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José Manuel Martí defends his doctoral thesis "Longitudinal Metagenomics"

  • April 2nd, 2019
J. M. Martí (left) and C. Peña-Garay.
Picture by Esther Molina-Menor: J. M. Martí (left) and C. Peña-Garay.

This doctoral thesis, supervised by Carlos Peña-Garay, proposes new computational methods to study the dynamics of microbial communities. The results of the thesis have been published in scientific journals such as "Methods in Molecular Biology" or "Biofilms and Microbiomes". The thesis was defended on March 29, 2019, and received the qualification of Excellent.

Culture-independent approaches to microbiomes are revolutionizing biology. Whether in a clinical or in an environmental sample, metagenomics can reveal which microorganisms exist and what they actually do. Metagenomics is a powerful tool for the study of microbial communities, but it requires equally powerful methods of analysis. Current challenges in the analysis of metagenomic data include the accurate comparison of samples, the estimation of the uncertainty in the results, and the effective removal of contamination. The scarcer the microbes are in an environment, the more essential it is to have solutions for these issues. Examples of niches with few microbes are not only from oligotrophic habitats but also from many body tissues and fluids.

Jose Manuel Martí PhD research implements a novel approach to the dynamics of microbial communities studied by metagenomics. This has been achieved through the development of new techniques in the field of computational microbiology, with the support of statistical, mathematical, and parallel computational methods. That strategy was used to analyze clinical and environmental longitudinal metagenomic datasets. By removing multiple types of contamination and providing confidence levels for the results, J. M. Martí was finally able to unveil the dynamics of microbial communities in an efficient and robust manner.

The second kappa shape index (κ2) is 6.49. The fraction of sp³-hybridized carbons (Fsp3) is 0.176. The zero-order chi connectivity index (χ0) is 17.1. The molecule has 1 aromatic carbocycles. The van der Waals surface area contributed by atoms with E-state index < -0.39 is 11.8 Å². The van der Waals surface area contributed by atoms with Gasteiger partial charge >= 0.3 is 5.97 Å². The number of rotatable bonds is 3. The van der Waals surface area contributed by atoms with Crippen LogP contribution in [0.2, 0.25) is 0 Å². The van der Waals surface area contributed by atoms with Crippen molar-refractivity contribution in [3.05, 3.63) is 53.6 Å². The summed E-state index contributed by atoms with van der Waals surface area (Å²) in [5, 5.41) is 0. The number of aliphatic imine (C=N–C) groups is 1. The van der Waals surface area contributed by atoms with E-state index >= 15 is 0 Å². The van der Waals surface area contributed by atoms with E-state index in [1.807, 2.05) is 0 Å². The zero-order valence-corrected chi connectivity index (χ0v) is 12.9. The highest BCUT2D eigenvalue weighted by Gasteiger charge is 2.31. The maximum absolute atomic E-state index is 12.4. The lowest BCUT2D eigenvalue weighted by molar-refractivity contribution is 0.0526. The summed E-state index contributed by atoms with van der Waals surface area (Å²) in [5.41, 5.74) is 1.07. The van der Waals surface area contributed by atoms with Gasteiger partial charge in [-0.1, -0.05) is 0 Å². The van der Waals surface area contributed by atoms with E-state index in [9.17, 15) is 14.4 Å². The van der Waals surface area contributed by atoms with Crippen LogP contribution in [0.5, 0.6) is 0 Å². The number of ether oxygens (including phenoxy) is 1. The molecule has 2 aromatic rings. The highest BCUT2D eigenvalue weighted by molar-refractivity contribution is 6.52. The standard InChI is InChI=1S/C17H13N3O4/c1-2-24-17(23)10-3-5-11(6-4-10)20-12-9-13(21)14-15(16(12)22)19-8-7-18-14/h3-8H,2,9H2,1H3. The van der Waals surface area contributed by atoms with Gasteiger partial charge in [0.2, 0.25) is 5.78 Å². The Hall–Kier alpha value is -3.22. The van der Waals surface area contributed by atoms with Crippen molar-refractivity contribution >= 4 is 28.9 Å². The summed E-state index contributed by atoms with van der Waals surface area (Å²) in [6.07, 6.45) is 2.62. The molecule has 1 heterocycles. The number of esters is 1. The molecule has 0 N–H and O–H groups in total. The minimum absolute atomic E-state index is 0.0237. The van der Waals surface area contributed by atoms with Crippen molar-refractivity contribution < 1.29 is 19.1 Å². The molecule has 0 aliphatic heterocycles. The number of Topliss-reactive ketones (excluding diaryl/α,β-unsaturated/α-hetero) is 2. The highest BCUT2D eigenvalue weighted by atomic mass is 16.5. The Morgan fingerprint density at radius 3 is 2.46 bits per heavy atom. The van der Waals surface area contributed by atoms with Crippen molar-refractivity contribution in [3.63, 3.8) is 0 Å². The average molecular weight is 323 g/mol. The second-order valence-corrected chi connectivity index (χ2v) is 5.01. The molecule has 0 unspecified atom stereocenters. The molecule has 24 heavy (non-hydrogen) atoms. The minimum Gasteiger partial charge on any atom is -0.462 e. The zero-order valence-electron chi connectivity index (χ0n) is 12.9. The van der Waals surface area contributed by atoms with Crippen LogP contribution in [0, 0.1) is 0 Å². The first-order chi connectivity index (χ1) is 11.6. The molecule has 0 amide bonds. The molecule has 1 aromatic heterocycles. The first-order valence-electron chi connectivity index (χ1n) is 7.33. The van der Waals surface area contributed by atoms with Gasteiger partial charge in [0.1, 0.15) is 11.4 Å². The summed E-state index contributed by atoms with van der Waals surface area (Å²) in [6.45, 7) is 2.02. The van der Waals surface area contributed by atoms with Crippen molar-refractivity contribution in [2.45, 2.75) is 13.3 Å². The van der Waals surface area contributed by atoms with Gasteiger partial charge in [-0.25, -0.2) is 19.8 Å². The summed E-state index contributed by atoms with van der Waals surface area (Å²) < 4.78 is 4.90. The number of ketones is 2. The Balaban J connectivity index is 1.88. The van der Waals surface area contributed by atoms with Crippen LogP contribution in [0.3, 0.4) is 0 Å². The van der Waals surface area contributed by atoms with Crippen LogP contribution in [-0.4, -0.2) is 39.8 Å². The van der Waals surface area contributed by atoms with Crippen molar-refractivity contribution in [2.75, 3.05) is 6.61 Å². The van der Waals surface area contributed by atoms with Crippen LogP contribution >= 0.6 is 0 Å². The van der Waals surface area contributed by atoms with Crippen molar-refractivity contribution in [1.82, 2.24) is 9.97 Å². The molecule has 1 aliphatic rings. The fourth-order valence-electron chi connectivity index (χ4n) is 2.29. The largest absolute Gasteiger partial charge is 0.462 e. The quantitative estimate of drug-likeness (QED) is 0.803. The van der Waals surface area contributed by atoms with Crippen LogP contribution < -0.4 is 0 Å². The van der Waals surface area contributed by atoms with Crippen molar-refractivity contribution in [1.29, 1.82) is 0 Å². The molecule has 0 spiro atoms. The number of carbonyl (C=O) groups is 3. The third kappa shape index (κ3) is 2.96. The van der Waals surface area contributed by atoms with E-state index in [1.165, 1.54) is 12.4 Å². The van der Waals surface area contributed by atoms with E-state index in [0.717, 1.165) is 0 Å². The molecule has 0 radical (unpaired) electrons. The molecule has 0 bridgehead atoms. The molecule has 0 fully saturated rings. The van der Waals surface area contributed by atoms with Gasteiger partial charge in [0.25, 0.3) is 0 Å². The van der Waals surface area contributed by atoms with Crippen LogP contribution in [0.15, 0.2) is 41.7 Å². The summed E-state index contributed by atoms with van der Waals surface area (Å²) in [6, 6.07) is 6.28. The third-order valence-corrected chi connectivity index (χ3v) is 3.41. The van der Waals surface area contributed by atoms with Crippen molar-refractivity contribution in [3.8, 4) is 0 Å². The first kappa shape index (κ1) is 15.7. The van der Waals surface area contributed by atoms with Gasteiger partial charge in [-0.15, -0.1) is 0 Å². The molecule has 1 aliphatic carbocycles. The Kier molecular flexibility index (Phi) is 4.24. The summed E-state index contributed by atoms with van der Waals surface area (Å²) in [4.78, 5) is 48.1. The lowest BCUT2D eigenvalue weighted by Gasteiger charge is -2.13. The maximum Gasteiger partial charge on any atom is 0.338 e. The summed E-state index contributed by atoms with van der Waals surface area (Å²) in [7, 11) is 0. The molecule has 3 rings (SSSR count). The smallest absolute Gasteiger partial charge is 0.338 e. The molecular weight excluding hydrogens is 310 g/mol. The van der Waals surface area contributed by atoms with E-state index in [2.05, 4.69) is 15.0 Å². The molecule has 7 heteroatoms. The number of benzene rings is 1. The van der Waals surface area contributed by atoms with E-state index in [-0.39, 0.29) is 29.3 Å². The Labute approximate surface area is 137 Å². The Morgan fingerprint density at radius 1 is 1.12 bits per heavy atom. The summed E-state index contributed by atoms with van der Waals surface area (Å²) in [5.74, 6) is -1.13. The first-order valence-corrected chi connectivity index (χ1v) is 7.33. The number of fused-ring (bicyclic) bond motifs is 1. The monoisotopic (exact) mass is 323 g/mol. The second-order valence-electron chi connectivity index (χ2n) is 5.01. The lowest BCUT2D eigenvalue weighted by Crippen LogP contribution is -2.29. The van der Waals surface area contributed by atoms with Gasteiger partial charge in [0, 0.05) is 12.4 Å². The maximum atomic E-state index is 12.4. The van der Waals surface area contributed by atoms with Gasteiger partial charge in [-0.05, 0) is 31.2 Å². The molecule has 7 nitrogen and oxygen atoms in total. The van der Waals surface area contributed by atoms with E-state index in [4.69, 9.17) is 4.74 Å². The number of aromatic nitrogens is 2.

J. M. Martí can speak different 'languages' of science and engineering, since his previous education ranges from a bachelor in electronics to a master in astrophysics. Coinciding with the creation of the Institute for Integrative Systems Biology I2SysBio (joint research institute University of València-CSIC), he moved from the Theoretical Physics PhD program to the Biodiversity and Evolutionary Biology PhD program at the University of València. His doctoral research has been supervised by C. Peña-Garay (CSIC research scientist at the Theoretical and Computational Biology Program, I2SysBio), current director of the Canfranc Subterranean Laboratory.

The jury, which qualified the thesis with "Excellent", was constituted by José Luis García (CSI Cresearch professor and I2SysBio director), Fátima Al-Shahrour (Centro Nacional de Investigaciones Oncológicas CNIO, Madrid), and Jose C. Nacher (Faculty of Science, Toho University, Japan).

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